More Than Your Identity
A few days ago I started to do something that’s very unusual for me: I cracked open a book—yes, a real book—called “The 4-Hour Work Week” by Timothy Ferriss. This says something profound about the value of this novel considering I rarely read during the school year (I read enough with my textbooks as it is). Right away, within the first ten pages, Ferriss challenged me with an overwhelming idea that I hadn’t given much prior thought to:
“The most fundamental of American questions is hard for me to answer these days…’So, what do you do?’…I never enjoyed answering this cocktail question because it reflects an epidemic I was long apart of: job descriptions as self-descriptions” (Ferriss, p.6).
This is the kind of statement that makes me close the book, look up, take a deep breath and then open it back up to think deeper about what the heck the author might be trying to say.
Not only did this quote make me think about how often I’ve been asked in my life ‘what do you do?’, but it also made me incredibly angry at the fact that this is still a thing; we are still categorized by our professions, rather than our passions and we are still deemed worthy or worthless in direct relation to our paycheque. Think I’m being irrational? Just stop for a moment and reflect on the ways that we categorize our homeless population in Canada. If we truly did care about the underlying character of individuals and the creative, cool and quirky things that they are capable of—rather than the position of authority they hold—then we wouldn’t even have a homeless population to ridicule in the first place. Now that’s something to chew on.
I realize that this is a good conversation starter, I really do. And asking someone what they do is just one step beyond asking someone what they’re studying in university—one follows the other, but inevitably, they both point to the same notion that we are ultimately defined by what we do, not who we are. Disregard my hobbies and skills for a moment, and if you were to ask me this question today, I would be a disappointment in the eyes of many adults—not because I’m a university student, but because I’ve chosen to study arts, which, in the eyes of society, is often perceived as a fruitless, useless degree that will undoubtedly lead to unemployment. It sounds harsh, I know, but believe it or not, I’ve actually been blatantly asked on multiple accounts why I made such a ridiculous decision to study communications. The worst part is, I don’t even try to fight back anymore because it’s a lost cause in this new hierarchical pyramid of identity that we’ve learned to judge others through.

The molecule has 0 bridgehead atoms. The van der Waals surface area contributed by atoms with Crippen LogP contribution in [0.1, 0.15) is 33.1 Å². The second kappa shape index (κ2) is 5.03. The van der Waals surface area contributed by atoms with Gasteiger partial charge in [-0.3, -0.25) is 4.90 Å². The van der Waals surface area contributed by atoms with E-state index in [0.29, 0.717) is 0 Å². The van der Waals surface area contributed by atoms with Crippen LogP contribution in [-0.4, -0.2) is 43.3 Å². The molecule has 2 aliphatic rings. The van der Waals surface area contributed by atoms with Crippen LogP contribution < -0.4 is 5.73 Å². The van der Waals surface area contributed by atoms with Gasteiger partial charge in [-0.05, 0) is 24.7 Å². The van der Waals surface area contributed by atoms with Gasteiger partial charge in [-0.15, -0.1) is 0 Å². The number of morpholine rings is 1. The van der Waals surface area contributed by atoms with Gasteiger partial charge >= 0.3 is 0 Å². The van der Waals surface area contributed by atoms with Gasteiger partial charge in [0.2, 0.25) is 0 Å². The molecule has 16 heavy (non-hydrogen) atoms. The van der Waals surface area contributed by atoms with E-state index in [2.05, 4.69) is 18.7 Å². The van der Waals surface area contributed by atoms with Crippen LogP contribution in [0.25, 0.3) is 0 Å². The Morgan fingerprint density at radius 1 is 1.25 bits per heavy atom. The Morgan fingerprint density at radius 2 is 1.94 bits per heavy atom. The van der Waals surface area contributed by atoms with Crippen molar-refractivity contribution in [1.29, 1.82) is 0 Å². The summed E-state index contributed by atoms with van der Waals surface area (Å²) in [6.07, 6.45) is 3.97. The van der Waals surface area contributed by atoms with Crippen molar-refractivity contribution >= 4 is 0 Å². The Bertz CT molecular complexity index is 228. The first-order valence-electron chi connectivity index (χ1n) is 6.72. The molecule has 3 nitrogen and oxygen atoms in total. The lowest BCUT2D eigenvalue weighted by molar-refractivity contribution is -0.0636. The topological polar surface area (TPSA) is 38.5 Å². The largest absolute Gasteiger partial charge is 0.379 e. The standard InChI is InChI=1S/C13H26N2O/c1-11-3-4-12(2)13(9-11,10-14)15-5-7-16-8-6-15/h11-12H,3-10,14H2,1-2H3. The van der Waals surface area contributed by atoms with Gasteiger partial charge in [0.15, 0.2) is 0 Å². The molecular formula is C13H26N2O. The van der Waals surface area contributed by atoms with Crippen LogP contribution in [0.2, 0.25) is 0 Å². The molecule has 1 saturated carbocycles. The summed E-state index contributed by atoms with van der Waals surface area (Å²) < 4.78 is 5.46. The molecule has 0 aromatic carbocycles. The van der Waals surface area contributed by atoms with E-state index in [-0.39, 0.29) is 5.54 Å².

So how does travel fit into all of this? I want to travel as a means of escaping this ideology, or belief. I want to transcend the limits that society tells me I need to work and play within and I want to reach beyond the four walls of an office. I’m not saying that I’ll never have a professional career in my life, but I do want to discover who I am before I find out what I’m meant to do. The former is much more valuable in my eyes and if I can separate myself from an identity that is built on my job alone, then I’ll consider my life a success.
Travel, for me, seems to be the best possible way to find out who I am as a person, and better yet, what I’m truly passionate about. From what travelling I have done already, I’ve noticed an astounding difference in the way I view the world and my position in it. I’ve discovered my passion for photography and blogging and I’ve learned that I love to cook and experiment with new recipes. Had I never had the experiences I did while abroad, I doubt I would’ve realized these passions as quickly.
I don’t want to be defined by a job title, I want to be free to play with my identity and discover all the weird, hidden talents that have been yearning to escape since I entered university: the “system” which continuously attempts to suppress any and all forms of expression I am capable of. I want to be able to explore and meet others that will see me for not what I do, but as a human that is capable of so much more. This skewed way of thinking is not the discourse of the world’s majority—as I have slowly began to realize from travel—it’s the exception, and it is not by any means healthy. Beyond our sheltered North American walls there are people and cultures out there who already know that you are more than your professional identity. As individuals, we are beautifully and wonderfully created to be unique and I truly believe that travel will help anyone realize this.